So when my oldest brother was 16/17, I was 9/10, and that's when he began throwing huge parties at the house all the time. And not exactly the healthy kind of parties. The kind where you watch your mom get punched in the face by some guy stoned out of his mind on cocaine, or watch people get carried inside unconscious with blood all over because they were in a fight over $5 in beer money, or where the cops show up every weekend, etc.

This was my life for years starting at age 8/9. My oldest brother was the worst, but once he was out of the house, my other older brother started up with the parties at our house. They were more tame than previously though, so not as bad. My mom actually encouraged the parties, because then she had people to drink with, and again, my dad was out of town working.

By the time both of my brothers were out of the house and off to college, I finally began normalizing. I was actually getting in with a great crowd of friends (the "coolest group in town", kinda thing), and things were going really well for me. Then a few months later I got moved to Texas.
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Old 05-08-2015, 06:57 AM
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Originally Posted by Fluffer View Post
I'd say it's a mix of genes, environment, and simply repeated ingestion of an addictive drug. Some people seem f*cked from day one, others drink for decades before showing a problem. Growing up, my adoptive parents and family drank rarely and never to drunkenness. I was never abused or experienced childhood trauma. But basically as soon as I started drinking in High School I would get wasted on most drinking occasions and feel drawn to drinking every weekend. No idea what my biological parents were like, but considering they gave me up for adoption I wouldn't be surprised if they were a mess.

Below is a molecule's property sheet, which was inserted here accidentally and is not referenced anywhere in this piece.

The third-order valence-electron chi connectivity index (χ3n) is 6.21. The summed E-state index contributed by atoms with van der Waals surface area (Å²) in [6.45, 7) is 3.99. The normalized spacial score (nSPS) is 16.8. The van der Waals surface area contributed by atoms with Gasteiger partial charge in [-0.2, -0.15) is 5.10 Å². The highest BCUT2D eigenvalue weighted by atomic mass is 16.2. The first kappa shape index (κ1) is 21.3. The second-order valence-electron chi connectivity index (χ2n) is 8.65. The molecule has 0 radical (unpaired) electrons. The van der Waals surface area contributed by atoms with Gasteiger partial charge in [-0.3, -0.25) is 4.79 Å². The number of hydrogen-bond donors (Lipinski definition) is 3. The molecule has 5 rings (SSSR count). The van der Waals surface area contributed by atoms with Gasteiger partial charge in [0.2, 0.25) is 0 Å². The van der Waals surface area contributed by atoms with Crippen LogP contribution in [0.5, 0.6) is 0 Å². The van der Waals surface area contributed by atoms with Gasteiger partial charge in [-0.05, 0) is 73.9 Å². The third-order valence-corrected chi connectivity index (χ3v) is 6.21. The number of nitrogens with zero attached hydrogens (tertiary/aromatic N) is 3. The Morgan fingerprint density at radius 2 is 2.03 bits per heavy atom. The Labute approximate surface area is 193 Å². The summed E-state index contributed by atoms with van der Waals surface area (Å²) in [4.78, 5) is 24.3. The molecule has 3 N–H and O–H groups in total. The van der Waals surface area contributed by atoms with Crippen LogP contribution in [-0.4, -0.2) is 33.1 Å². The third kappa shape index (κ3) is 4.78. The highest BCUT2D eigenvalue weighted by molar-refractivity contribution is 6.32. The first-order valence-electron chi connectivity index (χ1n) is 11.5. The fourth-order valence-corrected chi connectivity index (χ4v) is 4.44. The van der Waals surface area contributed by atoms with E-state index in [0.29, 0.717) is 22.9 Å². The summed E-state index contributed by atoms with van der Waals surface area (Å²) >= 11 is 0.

I agree with this and would like to add that the various components of the 'mix" may vary depending on the individual. Thus the etiology of alcoholism is complex. The "disease" characterization is a misnomer if it implies that the patient has developed or can recover from alcoholism without active choice, remaining entirely passive. Choice and motivation are important components in developing and recovering from this illness. But genetics do play a part, heredity may increase the risk. However, even though a person has an ancestry of severe alcoholism, he or she will never suffer from that if they never drink. No one becomes an alcoholic without drinking.

W.
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Old 05-08-2015, 07:19 AM
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Gene mutation for excessive alcohol drinking found
Date:
November 26, 2013
Source:
Newcastle University
Summary: